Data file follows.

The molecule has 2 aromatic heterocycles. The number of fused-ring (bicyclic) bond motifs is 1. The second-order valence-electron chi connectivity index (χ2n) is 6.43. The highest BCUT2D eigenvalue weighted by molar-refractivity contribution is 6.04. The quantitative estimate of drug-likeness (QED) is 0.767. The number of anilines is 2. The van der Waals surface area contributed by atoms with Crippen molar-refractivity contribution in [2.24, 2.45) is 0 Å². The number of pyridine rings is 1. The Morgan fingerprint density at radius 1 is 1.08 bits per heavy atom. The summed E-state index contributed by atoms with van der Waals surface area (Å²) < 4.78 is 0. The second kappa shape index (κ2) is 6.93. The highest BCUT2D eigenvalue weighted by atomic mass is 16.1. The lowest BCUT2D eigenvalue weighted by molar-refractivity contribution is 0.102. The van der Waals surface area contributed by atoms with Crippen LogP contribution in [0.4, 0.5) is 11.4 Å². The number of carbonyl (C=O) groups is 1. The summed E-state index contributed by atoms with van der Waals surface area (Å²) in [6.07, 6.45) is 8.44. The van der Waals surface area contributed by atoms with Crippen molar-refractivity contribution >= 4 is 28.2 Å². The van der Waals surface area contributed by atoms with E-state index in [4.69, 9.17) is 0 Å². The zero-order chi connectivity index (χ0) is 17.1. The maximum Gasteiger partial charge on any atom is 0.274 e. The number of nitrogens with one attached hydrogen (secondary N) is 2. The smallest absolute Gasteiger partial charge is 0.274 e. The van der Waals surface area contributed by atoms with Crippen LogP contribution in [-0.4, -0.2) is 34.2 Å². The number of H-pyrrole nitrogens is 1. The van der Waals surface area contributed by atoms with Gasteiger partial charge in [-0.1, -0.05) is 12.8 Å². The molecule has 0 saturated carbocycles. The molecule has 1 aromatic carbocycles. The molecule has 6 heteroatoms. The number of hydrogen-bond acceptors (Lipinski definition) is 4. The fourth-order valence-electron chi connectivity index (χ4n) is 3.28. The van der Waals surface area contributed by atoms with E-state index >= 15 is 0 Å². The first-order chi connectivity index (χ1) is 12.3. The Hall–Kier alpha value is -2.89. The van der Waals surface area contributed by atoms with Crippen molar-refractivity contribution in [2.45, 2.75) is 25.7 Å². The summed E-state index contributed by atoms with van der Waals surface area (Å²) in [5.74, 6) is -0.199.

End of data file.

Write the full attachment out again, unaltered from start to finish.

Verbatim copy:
The molecule has 2 aromatic heterocycles. The number of fused-ring (bicyclic) bond motifs is 1. The second-order valence-electron chi connectivity index (χ2n) is 6.43. The highest BCUT2D eigenvalue weighted by molar-refractivity contribution is 6.04. The quantitative estimate of drug-likeness (QED) is 0.767. The number of anilines is 2. The van der Waals surface area contributed by atoms with Crippen molar-refractivity contribution in [2.24, 2.45) is 0 Å². The number of pyridine rings is 1. The Morgan fingerprint density at radius 1 is 1.08 bits per heavy atom. The summed E-state index contributed by atoms with van der Waals surface area (Å²) < 4.78 is 0. The second kappa shape index (κ2) is 6.93. The highest BCUT2D eigenvalue weighted by atomic mass is 16.1. The lowest BCUT2D eigenvalue weighted by molar-refractivity contribution is 0.102. The van der Waals surface area contributed by atoms with Crippen LogP contribution in [0.4, 0.5) is 11.4 Å². The number of carbonyl (C=O) groups is 1. The summed E-state index contributed by atoms with van der Waals surface area (Å²) in [6.07, 6.45) is 8.44. The van der Waals surface area contributed by atoms with Crippen molar-refractivity contribution >= 4 is 28.2 Å². The van der Waals surface area contributed by atoms with E-state index in [4.69, 9.17) is 0 Å². The zero-order chi connectivity index (χ0) is 17.1. The maximum Gasteiger partial charge on any atom is 0.274 e. The number of nitrogens with one attached hydrogen (secondary N) is 2. The smallest absolute Gasteiger partial charge is 0.274 e. The van der Waals surface area contributed by atoms with Crippen LogP contribution in [-0.4, -0.2) is 34.2 Å². The number of H-pyrrole nitrogens is 1. The van der Waals surface area contributed by atoms with Gasteiger partial charge in [-0.1, -0.05) is 12.8 Å². The molecule has 0 saturated carbocycles. The molecule has 1 aromatic carbocycles. The molecule has 6 heteroatoms. The number of hydrogen-bond acceptors (Lipinski definition) is 4. The fourth-order valence-electron chi connectivity index (χ4n) is 3.28. The van der Waals surface area contributed by atoms with E-state index >= 15 is 0 Å². The first-order chi connectivity index (χ1) is 12.3. The Hall–Kier alpha value is -2.89. The van der Waals surface area contributed by atoms with Crippen molar-refractivity contribution in [2.45, 2.75) is 25.7 Å². The summed E-state index contributed by atoms with van der Waals surface area (Å²) in [5.74, 6) is -0.199.